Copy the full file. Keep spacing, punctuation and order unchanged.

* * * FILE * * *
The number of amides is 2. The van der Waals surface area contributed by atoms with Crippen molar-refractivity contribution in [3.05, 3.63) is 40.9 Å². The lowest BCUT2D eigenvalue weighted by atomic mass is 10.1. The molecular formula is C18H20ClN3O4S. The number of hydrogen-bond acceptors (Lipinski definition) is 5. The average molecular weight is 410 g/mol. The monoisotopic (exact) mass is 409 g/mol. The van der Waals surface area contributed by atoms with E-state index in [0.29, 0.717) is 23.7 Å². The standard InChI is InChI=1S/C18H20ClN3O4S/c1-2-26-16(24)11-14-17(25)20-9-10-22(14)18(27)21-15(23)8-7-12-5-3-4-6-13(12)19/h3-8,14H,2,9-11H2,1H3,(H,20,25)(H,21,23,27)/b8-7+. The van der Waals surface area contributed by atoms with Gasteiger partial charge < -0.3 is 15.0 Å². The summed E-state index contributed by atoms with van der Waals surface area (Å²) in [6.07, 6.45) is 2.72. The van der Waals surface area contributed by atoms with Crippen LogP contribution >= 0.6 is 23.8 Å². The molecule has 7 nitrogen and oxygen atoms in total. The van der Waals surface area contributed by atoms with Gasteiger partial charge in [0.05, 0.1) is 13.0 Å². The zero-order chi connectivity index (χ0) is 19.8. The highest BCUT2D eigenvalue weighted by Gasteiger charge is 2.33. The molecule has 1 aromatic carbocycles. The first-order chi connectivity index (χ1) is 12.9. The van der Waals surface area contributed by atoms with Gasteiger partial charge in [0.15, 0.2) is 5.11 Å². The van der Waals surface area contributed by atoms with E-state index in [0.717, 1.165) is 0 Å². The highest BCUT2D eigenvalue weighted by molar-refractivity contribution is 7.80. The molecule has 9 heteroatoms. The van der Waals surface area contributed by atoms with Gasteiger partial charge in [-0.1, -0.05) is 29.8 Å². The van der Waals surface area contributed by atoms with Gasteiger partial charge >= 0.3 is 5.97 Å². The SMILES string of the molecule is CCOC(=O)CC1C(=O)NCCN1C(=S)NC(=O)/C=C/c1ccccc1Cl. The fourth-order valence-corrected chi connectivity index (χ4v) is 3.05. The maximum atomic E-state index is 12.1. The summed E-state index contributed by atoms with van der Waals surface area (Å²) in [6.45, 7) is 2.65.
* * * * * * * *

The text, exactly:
The number of amides is 2. The van der Waals surface area contributed by atoms with Crippen molar-refractivity contribution in [3.05, 3.63) is 40.9 Å². The lowest BCUT2D eigenvalue weighted by atomic mass is 10.1. The molecular formula is C18H20ClN3O4S. The number of hydrogen-bond acceptors (Lipinski definition) is 5. The average molecular weight is 410 g/mol. The monoisotopic (exact) mass is 409 g/mol. The van der Waals surface area contributed by atoms with E-state index in [0.29, 0.717) is 23.7 Å². The standard InChI is InChI=1S/C18H20ClN3O4S/c1-2-26-16(24)11-14-17(25)20-9-10-22(14)18(27)21-15(23)8-7-12-5-3-4-6-13(12)19/h3-8,14H,2,9-11H2,1H3,(H,20,25)(H,21,23,27)/b8-7+. The van der Waals surface area contributed by atoms with Gasteiger partial charge < -0.3 is 15.0 Å². The summed E-state index contributed by atoms with van der Waals surface area (Å²) in [6.07, 6.45) is 2.72. The van der Waals surface area contributed by atoms with Crippen LogP contribution >= 0.6 is 23.8 Å². The molecule has 7 nitrogen and oxygen atoms in total. The van der Waals surface area contributed by atoms with Gasteiger partial charge in [0.05, 0.1) is 13.0 Å². The zero-order chi connectivity index (χ0) is 19.8. The highest BCUT2D eigenvalue weighted by Gasteiger charge is 2.33. The molecule has 1 aromatic carbocycles. The first-order chi connectivity index (χ1) is 12.9. The van der Waals surface area contributed by atoms with Gasteiger partial charge in [0.15, 0.2) is 5.11 Å². The van der Waals surface area contributed by atoms with E-state index in [0.717, 1.165) is 0 Å². The highest BCUT2D eigenvalue weighted by molar-refractivity contribution is 7.80. The molecule has 9 heteroatoms. The van der Waals surface area contributed by atoms with Gasteiger partial charge in [-0.1, -0.05) is 29.8 Å². The van der Waals surface area contributed by atoms with Gasteiger partial charge >= 0.3 is 5.97 Å². The SMILES string of the molecule is CCOC(=O)CC1C(=O)NCCN1C(=S)NC(=O)/C=C/c1ccccc1Cl. The fourth-order valence-corrected chi connectivity index (χ4v) is 3.05. The maximum atomic E-state index is 12.1. The summed E-state index contributed by atoms with van der Waals surface area (Å²) in [6.45, 7) is 2.65.